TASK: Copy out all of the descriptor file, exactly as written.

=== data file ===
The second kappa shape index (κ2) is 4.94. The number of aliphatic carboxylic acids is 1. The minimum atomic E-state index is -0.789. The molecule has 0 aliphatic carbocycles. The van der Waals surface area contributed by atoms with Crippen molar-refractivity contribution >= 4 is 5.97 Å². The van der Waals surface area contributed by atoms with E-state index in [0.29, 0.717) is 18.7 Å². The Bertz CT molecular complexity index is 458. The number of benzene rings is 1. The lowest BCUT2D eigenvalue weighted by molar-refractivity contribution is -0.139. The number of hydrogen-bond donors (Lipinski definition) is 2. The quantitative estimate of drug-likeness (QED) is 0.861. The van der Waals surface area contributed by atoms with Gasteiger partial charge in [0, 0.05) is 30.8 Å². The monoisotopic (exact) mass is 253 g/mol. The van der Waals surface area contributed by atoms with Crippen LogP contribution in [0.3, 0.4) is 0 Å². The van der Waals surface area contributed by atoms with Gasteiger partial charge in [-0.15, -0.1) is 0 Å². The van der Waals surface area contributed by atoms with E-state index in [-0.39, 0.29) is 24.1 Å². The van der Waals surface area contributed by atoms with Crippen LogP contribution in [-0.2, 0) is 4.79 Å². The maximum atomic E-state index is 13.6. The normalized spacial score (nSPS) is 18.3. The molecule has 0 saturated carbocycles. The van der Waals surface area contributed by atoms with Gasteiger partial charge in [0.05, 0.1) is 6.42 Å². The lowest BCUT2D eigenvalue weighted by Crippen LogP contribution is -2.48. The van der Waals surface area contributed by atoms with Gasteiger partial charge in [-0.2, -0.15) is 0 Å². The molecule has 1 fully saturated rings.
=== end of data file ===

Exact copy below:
The second kappa shape index (κ2) is 4.94. The number of aliphatic carboxylic acids is 1. The minimum atomic E-state index is -0.789. The molecule has 0 aliphatic carbocycles. The van der Waals surface area contributed by atoms with Crippen molar-refractivity contribution >= 4 is 5.97 Å². The van der Waals surface area contributed by atoms with E-state index in [0.29, 0.717) is 18.7 Å². The Bertz CT molecular complexity index is 458. The number of benzene rings is 1. The lowest BCUT2D eigenvalue weighted by molar-refractivity contribution is -0.139. The number of hydrogen-bond donors (Lipinski definition) is 2. The quantitative estimate of drug-likeness (QED) is 0.861. The van der Waals surface area contributed by atoms with Gasteiger partial charge in [0, 0.05) is 30.8 Å². The monoisotopic (exact) mass is 253 g/mol. The van der Waals surface area contributed by atoms with Crippen LogP contribution in [0.3, 0.4) is 0 Å². The van der Waals surface area contributed by atoms with Gasteiger partial charge in [-0.15, -0.1) is 0 Å². The van der Waals surface area contributed by atoms with E-state index in [-0.39, 0.29) is 24.1 Å². The van der Waals surface area contributed by atoms with Crippen LogP contribution in [-0.2, 0) is 4.79 Å². The maximum atomic E-state index is 13.6. The normalized spacial score (nSPS) is 18.3. The molecule has 0 saturated carbocycles. The van der Waals surface area contributed by atoms with Gasteiger partial charge in [0.05, 0.1) is 6.42 Å². The lowest BCUT2D eigenvalue weighted by Crippen LogP contribution is -2.48. The van der Waals surface area contributed by atoms with Gasteiger partial charge in [-0.2, -0.15) is 0 Å². The molecule has 1 fully saturated rings.